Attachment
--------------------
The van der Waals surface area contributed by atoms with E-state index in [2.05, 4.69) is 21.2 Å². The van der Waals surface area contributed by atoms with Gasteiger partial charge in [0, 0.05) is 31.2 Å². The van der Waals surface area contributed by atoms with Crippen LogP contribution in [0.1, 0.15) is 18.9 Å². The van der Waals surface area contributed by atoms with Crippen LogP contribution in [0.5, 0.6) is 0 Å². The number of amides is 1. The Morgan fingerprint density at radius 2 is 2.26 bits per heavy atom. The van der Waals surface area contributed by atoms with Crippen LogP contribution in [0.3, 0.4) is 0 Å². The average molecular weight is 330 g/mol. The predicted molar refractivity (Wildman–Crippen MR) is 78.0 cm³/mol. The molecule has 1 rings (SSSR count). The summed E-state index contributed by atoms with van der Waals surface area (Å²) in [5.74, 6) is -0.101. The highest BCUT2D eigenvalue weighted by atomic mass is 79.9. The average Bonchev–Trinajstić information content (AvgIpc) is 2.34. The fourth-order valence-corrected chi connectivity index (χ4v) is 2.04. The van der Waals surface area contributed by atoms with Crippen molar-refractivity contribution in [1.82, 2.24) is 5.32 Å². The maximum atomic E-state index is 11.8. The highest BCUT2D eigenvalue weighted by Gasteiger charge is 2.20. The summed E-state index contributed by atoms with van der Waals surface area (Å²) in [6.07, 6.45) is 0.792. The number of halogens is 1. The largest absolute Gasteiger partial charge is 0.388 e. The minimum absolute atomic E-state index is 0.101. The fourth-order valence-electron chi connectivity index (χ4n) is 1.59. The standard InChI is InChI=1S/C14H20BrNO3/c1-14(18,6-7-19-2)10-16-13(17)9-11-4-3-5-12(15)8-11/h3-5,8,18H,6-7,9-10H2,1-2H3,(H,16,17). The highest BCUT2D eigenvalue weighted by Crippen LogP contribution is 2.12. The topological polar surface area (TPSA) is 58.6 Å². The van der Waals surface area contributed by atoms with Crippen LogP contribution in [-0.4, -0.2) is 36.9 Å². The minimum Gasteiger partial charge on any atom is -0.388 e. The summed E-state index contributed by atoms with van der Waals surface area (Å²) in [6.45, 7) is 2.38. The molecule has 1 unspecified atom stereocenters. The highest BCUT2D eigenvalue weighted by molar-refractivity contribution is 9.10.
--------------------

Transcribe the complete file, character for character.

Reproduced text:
The van der Waals surface area contributed by atoms with E-state index in [2.05, 4.69) is 21.2 Å². The van der Waals surface area contributed by atoms with Gasteiger partial charge in [0, 0.05) is 31.2 Å². The van der Waals surface area contributed by atoms with Crippen LogP contribution in [0.1, 0.15) is 18.9 Å². The van der Waals surface area contributed by atoms with Crippen LogP contribution in [0.5, 0.6) is 0 Å². The number of amides is 1. The Morgan fingerprint density at radius 2 is 2.26 bits per heavy atom. The van der Waals surface area contributed by atoms with Crippen LogP contribution in [0.3, 0.4) is 0 Å². The average molecular weight is 330 g/mol. The predicted molar refractivity (Wildman–Crippen MR) is 78.0 cm³/mol. The molecule has 1 rings (SSSR count). The summed E-state index contributed by atoms with van der Waals surface area (Å²) in [5.74, 6) is -0.101. The highest BCUT2D eigenvalue weighted by atomic mass is 79.9. The average Bonchev–Trinajstić information content (AvgIpc) is 2.34. The fourth-order valence-corrected chi connectivity index (χ4v) is 2.04. The van der Waals surface area contributed by atoms with Crippen molar-refractivity contribution in [1.82, 2.24) is 5.32 Å². The maximum atomic E-state index is 11.8. The highest BCUT2D eigenvalue weighted by Gasteiger charge is 2.20. The summed E-state index contributed by atoms with van der Waals surface area (Å²) in [6.07, 6.45) is 0.792. The number of halogens is 1. The largest absolute Gasteiger partial charge is 0.388 e. The minimum absolute atomic E-state index is 0.101. The fourth-order valence-electron chi connectivity index (χ4n) is 1.59. The standard InChI is InChI=1S/C14H20BrNO3/c1-14(18,6-7-19-2)10-16-13(17)9-11-4-3-5-12(15)8-11/h3-5,8,18H,6-7,9-10H2,1-2H3,(H,16,17). The highest BCUT2D eigenvalue weighted by Crippen LogP contribution is 2.12. The topological polar surface area (TPSA) is 58.6 Å². The van der Waals surface area contributed by atoms with Crippen LogP contribution in [-0.4, -0.2) is 36.9 Å². The minimum Gasteiger partial charge on any atom is -0.388 e. The summed E-state index contributed by atoms with van der Waals surface area (Å²) in [6.45, 7) is 2.38. The molecule has 1 unspecified atom stereocenters. The highest BCUT2D eigenvalue weighted by molar-refractivity contribution is 9.10.